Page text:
Use Gestalt Laws to improve your UX
An overall good user experience is an essential aspect for creating a successful website. The term user experience seems to be a popular trend recently, but how can we describe user experience and how can we make sure to offer enough of it on our websites?
To keep it simple, user experience describes how users perceive a website, what kind of emotions they have when visiting a website, and whether or not they are motivated enough to return. This subjective experience is in a large part based on the visual appearance of a website.
Of course web design is its own field of expertise and one could claim that only experienced designers are capable of designing a good website and therefore provide the basis for high user experiences. There are some basic principles, though, that can help not only professionals to design an appealing website – the so called “Gestalt Laws”.
Gestalt Laws are simple principles or suggestions of how different elements can be perceived when combining them in a certain way/order. Gestalt Laws can help to create for example structure and a sense of togetherness on a website, they give suggestions on how to draw attention to elements that are important or how to create an impression of balance and stability.
Gestalt Laws find their origin in psychology and were first introduced in the twentieth century. Gestalt is a German term and can be translated with “shape” or “form”. Gestalt laws are basically regularities about how elements are perceived and organized into an unified whole.
The aim of this article is to give an overview of common Gestalt Laws, explain their possible effects, and present examples of how exactly different laws work in the context of a website. Gestalt Laws can seem quite simple, but their effects can have a big impact on a website’s user experience. The following Gestalt Laws will be addressed in this article: the Law of Proximity, the Law of Similarity, the Law of Closure, the Law of Good Continuation, the Law of Figure and Ground, the Law of Simplicity, the Law of Symmetry, and last but not least the Law of Experience.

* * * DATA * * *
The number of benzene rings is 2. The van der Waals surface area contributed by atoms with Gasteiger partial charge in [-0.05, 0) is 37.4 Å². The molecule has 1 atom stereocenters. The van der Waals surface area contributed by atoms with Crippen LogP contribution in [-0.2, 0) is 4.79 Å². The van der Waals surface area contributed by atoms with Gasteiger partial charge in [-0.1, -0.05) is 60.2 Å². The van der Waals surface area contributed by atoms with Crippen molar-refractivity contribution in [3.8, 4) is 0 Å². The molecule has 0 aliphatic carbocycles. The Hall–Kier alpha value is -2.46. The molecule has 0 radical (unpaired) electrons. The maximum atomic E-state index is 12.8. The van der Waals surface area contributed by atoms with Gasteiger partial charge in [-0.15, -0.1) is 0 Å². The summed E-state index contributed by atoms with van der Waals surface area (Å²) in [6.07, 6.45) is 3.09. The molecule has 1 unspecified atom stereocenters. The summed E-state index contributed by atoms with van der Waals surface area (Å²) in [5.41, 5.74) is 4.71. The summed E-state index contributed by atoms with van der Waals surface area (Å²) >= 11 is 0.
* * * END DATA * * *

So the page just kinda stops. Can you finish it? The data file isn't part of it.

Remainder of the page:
Law of Proximity
The Law of Proximity indicates that elements that are near to each other tend to be perceived as a single unit. This can be very helpful for e.g. if you want to display two categories of elements on a web page of which each has more than one piece of content. You can easily group the pieces of one category by placing them closer to each other than the distance between the two categories. Figure 2 shows how this Gestalt Law is used on the UX Booth website to group elements that belong together. Different distances between the elements give us the impression of three columns, of which each contains one teaser per article.
Figure 2 – Law of Proximity (Source)
Law of Similarity
The Law of Similarity claims that elements that appear similar are perceived as one unit. So elements that have for e.g. the same color, shape, or other common characteristics, are perceived to be belonging together. This phenomenon can be very useful to group elements together that belong to one category. In Figure 3 you can see how CNN uses this Gestalt Law to present different topics within one news category as a unit.
Figure 3 – Law of Similarity (Source)
Law of Closure
The Law of Closure explains why elements are recognized even if they are incomplete or nonexistent. This is due to our previous experiences and prior knowledge about possible shapes and figures, thus mentally we can supplement missing parts of an element. Figure 4 shows how we used this law for our homepage usabilla.com. There is a white background with round corners that runs out towards the bottom of the page. Still, we do not perceive elements at the bottom of the page as falling apart, but we can imagine the content area continues.
Figure 4 – Law of Closure (Source)
Law of Good Continuation
The Law of Good Continuation can be applied to both the design aspect as well as the content aspect of elements. Eyes can easily and naturally follow elements that are arranged along a continuous line, those elements are therefore perceived as a unit. Further, elements that follow each other either logically or temporal, are perceived as unit as well. Figure 5 shows how Concept7 use the Law of Good Continuation on their website. Concept7 use a small arrow (at the bottom right hand side) to direct their users sight.